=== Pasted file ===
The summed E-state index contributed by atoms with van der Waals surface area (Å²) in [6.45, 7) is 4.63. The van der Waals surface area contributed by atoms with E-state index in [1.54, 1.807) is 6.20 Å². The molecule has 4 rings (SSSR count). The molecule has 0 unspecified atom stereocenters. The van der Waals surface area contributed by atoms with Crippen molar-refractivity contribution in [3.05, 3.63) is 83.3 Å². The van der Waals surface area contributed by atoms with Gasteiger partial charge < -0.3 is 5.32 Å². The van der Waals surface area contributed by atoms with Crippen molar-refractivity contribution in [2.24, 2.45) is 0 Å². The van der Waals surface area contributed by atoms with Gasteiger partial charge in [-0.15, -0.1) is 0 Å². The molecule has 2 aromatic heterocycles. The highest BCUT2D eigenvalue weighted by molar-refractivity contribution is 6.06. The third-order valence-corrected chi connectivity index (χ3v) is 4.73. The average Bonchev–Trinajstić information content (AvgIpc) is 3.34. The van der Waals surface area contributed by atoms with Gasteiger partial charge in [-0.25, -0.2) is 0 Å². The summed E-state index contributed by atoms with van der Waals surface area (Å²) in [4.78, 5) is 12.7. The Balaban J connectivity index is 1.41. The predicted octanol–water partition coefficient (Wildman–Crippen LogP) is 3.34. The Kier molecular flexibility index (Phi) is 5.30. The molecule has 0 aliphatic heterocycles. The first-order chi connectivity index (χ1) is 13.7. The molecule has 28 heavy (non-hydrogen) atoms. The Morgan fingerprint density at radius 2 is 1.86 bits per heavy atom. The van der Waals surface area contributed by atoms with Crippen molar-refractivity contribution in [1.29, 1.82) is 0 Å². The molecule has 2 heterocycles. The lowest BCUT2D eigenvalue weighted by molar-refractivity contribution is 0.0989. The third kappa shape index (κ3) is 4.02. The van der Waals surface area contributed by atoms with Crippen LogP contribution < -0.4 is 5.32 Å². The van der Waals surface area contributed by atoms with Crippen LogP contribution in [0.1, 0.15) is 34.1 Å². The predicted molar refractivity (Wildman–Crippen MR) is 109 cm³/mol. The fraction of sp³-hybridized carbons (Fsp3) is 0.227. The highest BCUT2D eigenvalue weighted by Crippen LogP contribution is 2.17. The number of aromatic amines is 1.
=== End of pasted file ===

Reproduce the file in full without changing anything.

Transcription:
The summed E-state index contributed by atoms with van der Waals surface area (Å²) in [6.45, 7) is 4.63. The van der Waals surface area contributed by atoms with E-state index in [1.54, 1.807) is 6.20 Å². The molecule has 4 rings (SSSR count). The molecule has 0 unspecified atom stereocenters. The van der Waals surface area contributed by atoms with Crippen molar-refractivity contribution in [3.05, 3.63) is 83.3 Å². The van der Waals surface area contributed by atoms with Gasteiger partial charge < -0.3 is 5.32 Å². The van der Waals surface area contributed by atoms with Crippen molar-refractivity contribution in [2.24, 2.45) is 0 Å². The van der Waals surface area contributed by atoms with Gasteiger partial charge in [-0.15, -0.1) is 0 Å². The molecule has 2 aromatic heterocycles. The highest BCUT2D eigenvalue weighted by molar-refractivity contribution is 6.06. The third-order valence-corrected chi connectivity index (χ3v) is 4.73. The average Bonchev–Trinajstić information content (AvgIpc) is 3.34. The van der Waals surface area contributed by atoms with Gasteiger partial charge in [-0.25, -0.2) is 0 Å². The summed E-state index contributed by atoms with van der Waals surface area (Å²) in [4.78, 5) is 12.7. The Balaban J connectivity index is 1.41. The predicted octanol–water partition coefficient (Wildman–Crippen LogP) is 3.34. The Kier molecular flexibility index (Phi) is 5.30. The molecule has 0 aliphatic heterocycles. The first-order chi connectivity index (χ1) is 13.7. The molecule has 28 heavy (non-hydrogen) atoms. The Morgan fingerprint density at radius 2 is 1.86 bits per heavy atom. The van der Waals surface area contributed by atoms with Crippen molar-refractivity contribution in [1.29, 1.82) is 0 Å². The molecule has 2 heterocycles. The lowest BCUT2D eigenvalue weighted by molar-refractivity contribution is 0.0989. The third kappa shape index (κ3) is 4.02. The van der Waals surface area contributed by atoms with Crippen LogP contribution < -0.4 is 5.32 Å². The van der Waals surface area contributed by atoms with Crippen LogP contribution in [0.1, 0.15) is 34.1 Å². The predicted molar refractivity (Wildman–Crippen MR) is 109 cm³/mol. The fraction of sp³-hybridized carbons (Fsp3) is 0.227. The highest BCUT2D eigenvalue weighted by Crippen LogP contribution is 2.17. The number of aromatic amines is 1.